TODAY IS kick-off of the 20th Fifa World Cup, an international men only football tournament that is scheduled to take place in Brazil from June 12 to July 13.
This prominent tournament, arguably the world’s most popular sporting event, will bring together 32 national teams from all five confederations around the world to compete for a golden trophy and a total of $576 million in prize money, with the winning team taking home $35 million.
Africa will be represented by Algeria, Cameroon, Ghana, Ivory Coast and Nigeria respectively.
So, why are some sections of Brazilians rioting and threatening to disrupt this wonderful experience which attracts religiously the attention of over a billion people the world over?
To explain – there has been growing public anger especially over wasteful spending on hosting the tournament.
Polls indicate that most Brazilians believe that the government has committed far too much public resources to the World Cup and the 2016 Olympics in Rio de Janiero in order to please the international community, at the expense of most public services such as transport, healthcare, security, housing, among others, which have remained poorly managed and underfunded.
In fact, last year’s riots in Brazil were sparked off by the Brazilian government’s attempts to increase public transport prices in Sao Paolo by nine cents in single bus fares.
Protests there escalated into a nationwide unrest gripping the World Cup host cities such as Rio de Janiero, Brasilia and many others.
To clarify further, at the heart of the matter is a common theme: social inequality. Despite Brazil being the world’s sixth largest economy, it is also ranked as the fourth most unequal country in Latin America.
The richest 1 percent (about 2 million people) own an estimated 13 percent of the nation’s wealth, about the same as the poorest 50 percent (80 million people).
Equally, most Brazilians are tired of the corruption culture that has masked public management of funds, a lack of a return on taxes that ordinary citizens contribute, and more importantly, the government’s inadequate expenditure on basic infrastructure, healthcare and education.
This is in stark contrast to the $14 billion of state investment on the 2014 Fifa World Cup alone.
Citizens should be priority
I often find it peculiar that in today’s world several governments are wasteful by using public funds to explore adventures that are out of reach and often contribute little to an ordinary citizen’s standards of living.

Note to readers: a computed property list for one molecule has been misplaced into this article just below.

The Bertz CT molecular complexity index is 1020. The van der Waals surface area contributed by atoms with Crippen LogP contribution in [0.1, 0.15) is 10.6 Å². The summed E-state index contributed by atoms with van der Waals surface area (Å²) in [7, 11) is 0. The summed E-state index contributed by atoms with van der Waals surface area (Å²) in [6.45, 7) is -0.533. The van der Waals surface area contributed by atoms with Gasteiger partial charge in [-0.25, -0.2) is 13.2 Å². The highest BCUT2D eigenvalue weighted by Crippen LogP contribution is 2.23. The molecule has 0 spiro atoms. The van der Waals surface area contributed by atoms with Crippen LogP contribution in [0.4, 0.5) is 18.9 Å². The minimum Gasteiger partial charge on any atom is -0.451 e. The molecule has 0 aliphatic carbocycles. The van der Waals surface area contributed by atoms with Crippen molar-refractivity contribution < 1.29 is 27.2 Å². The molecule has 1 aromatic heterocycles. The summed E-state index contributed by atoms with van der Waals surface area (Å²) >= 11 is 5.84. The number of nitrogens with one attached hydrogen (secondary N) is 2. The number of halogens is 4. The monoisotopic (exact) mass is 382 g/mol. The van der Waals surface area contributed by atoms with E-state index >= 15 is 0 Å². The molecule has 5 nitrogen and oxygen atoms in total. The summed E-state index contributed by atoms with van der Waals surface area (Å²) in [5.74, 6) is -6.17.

In my opinion, such ambitions as hosting the World Cup and the Olympics should be vigorously assessed on the basis of their ability to improve the lives of the entire population, and only be endorsed on condition that basic services for ordinary citizens can be fully met in the first place.
It is depleting to think that a country’s international status should take precedence over the opportunity to send millions of young children to school, build hospitals for scores of low income groups, and provide decent accommodation for millions of low income groups.
Where does Brazil go from here?
Social inequality is not uniquely Brazilian. It is a persistent yet needless state of play which has gripped societies across Africa, Asia, Europe and the Americas.
Social inequality has led to extreme poverty in many societies and has resulted in some citizens seeing themselves as second class citizens.
Whether the Samba boys go on to win the 2014 World Cup or not, the long-term success of the tournament will be decided by whether the newly constructed roads, accommodation, public transport links, public spaces, can all benefit the local population.
Also, it is important that the Brazilian government redistributes income generated from hosting the tournament by increasing public expenditure for schools, hospitals and social housing.
In any event, this tournament is likely to put Brazil under a microscope and it is therefore up to President Dilma Rousseff’s government to ensure that the benefits of the 2014 Fifa World Cup trickle down to the lower classes of society whereby ordinary Brazilians can afford to send their children to decent schools, access healthcare, live in decent homes and contemplate the thought that favelas will one day cease to compete with the statue of Christ the Redeemer as Rio de Janiero’s most recognised landmark.
If not, President Rousseff will have brought the World Cup to Brazil for the second time in the country’s history but the World Cup could cost her the October 2014 presidential election.
The writer is a UK Parliamentary Intern and holds a Master of Science in Public Service Policy.